Enjoy. Foolproof, healthy and utterly scrumptious.

Tip: add 150ml of fresh cream if you are looking for something a little more luxurious but trust me, it’s great without it!

Easy peasy homemade Houmous


I love Houmous and it is a weekly staple in our house. The children have it in their school lunch boxes in pitta, a bagel or on my ‘eco’ brown bread with grated carrot. As a dip it makes a great healthy snack with celery, carrot, cucumber, or bread sticks. Of course most Supermarkets stock fresh houmous but I can guarantee that with a small amount of pre-planning you can make a fresher, healthier, cheaper and tastier one in under 3 minutes with no cooking required. I can’t say fairer than that and yes, it is easy peasy.

1 400g can of chickpeas
I tablespoon of Tahini. Tahini is pulped sesame seeds and can be bought in lots of Supermarkets and any health store (light or dark, I prefer light). You should get between 4 and 6 batches from one 300g jar.
I small clove of garlic crushed
2 tablespoons of olive oil
1 tablespoon of lemon juice
1/4 teaspoon of ground cumin
1/4 teaspoon of paprika
season with a pinch of salt and black pepper

You can use a food processor or a hand held blender which works just as well.
Throw in all of the ingredients together, blend and season to taste. Water can be added in small amounts to get a consistency you are happy with. Voila. Enjoy.

My ‘Eco’ Irish Soda Bread

In keeping with trying to be a little ‘Greener’ in my day-to-day life, one of my favourite ways is to bake bread.  I’ve done it for years and am happy to use many different methods and styles. I have a bread machine and use that a lot, particularly when I want to wake-up to fresh bread.The delicious smell permeates around the house and gets me out of bed quicker than any alarm. The timer mode is a life saver. Having said that it’s tough to get Bread Machine recipes for wholemeal or high fibre flour so one of my daily staples is Soda Bread, made in the old-fashioned way by hand. It is so easy, quick, cheap and damn it’s good for you. I’m not a fan of cutting carbs and this high fibre bread makes a fantastic breakfast with scrambled eggs and smoked salmon. It’s delicious on its own with butter and can only make a good soup even better.

Let me talk you through baking a 1lb loaf of Irish bread that is yeast free and so easy a child can make it. If you haven’t made bread before you’ll wonder why it’s taken you so long. It’s strength and taste lies in it’s simplicity.


Heat your oven to 200 degrees celcius/Gas mark 6.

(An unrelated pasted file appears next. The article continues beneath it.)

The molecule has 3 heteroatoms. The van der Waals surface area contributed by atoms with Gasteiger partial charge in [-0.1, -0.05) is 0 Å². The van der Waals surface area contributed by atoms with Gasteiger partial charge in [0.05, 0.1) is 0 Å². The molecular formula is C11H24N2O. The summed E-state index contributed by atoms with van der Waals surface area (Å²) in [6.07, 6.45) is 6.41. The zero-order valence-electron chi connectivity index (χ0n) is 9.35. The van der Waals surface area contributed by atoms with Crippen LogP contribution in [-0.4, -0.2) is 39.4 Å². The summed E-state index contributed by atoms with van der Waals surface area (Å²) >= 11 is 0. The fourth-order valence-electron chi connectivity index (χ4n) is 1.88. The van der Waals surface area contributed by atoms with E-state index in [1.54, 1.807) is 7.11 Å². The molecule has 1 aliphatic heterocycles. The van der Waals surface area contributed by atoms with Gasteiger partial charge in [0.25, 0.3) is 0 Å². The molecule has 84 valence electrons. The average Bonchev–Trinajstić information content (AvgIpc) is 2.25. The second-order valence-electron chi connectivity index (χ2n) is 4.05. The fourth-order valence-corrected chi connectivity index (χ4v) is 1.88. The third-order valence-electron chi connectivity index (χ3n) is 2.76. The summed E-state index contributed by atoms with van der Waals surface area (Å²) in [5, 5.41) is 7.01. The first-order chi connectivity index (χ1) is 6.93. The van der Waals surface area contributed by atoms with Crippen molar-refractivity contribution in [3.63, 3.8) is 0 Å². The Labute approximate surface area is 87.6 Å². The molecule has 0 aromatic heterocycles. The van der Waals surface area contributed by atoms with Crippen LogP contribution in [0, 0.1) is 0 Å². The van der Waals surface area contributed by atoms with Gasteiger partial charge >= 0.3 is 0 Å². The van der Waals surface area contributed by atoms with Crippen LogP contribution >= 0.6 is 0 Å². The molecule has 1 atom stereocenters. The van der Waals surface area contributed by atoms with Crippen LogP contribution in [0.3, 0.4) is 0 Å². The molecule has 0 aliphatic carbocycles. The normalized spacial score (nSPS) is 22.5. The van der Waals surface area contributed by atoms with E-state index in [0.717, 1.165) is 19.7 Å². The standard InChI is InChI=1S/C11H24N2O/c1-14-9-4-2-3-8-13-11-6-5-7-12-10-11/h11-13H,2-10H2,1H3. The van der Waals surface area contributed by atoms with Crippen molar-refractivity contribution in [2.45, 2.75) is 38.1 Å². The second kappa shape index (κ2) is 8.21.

450g/1lb of Wheatmeal Flour

2 level teaspoons of Bread Soda

1 level teaspoon of salt

2 level teaspoons of Cream of Tartar

275 – 425 ml/ 1/2 – 3/4 pint of milk

(The Cream of Tartar can be omitted if you choose to use Buttermilk instead of fresh milk)

1LB Loaf tin greased and floured


Place the Wheatmeal flour into a large bowl. Sieve the bread soda, cream of tartar and salt and mix well with the flour. Make a well in the centre and add enough milk to make a soft dough adding a little by little until you feel the  consistency is right. Turn out onto a lightly floured bowl and knead until smooth. If you feel the mixture is too wet add a little more flour.  Now put into the prepared loaf tin and using a knife, score a cross on the top.

Place in the middle of a the oven for Approx 45 minutes. It should be risen and cooked through. Turn out from the tin, wrap in a clean tea cloth and leave on a wired tray to cool. Enjoy.

This bread freezes well so I often make two at the same time so I can freeze one for later. Also, a handful of sunflower seeds thrown in with the dry and ingredients at the start, is a delicious addition.




Friday Night Pizza

Aahhh Friday, the best day of the week. Game over.

As soon as I was properly aware of the days of the week, Friday was always the business. School frames the week and puts Friday clearly in poll position. Saturday mornings are clearly good but they lack the structure of a Friday and the tinge of expectation that the best has yet to come. As a kid, Fridays meant, no homework, fridge full of goodies after the weekly shop and Channel 4’s The Tube ( ) . Life was good, very good.

By the time I hit Uni at 17, Friday’s meant blatant underage drinking on Campus and the joys & heartbreak that came with South side Boys.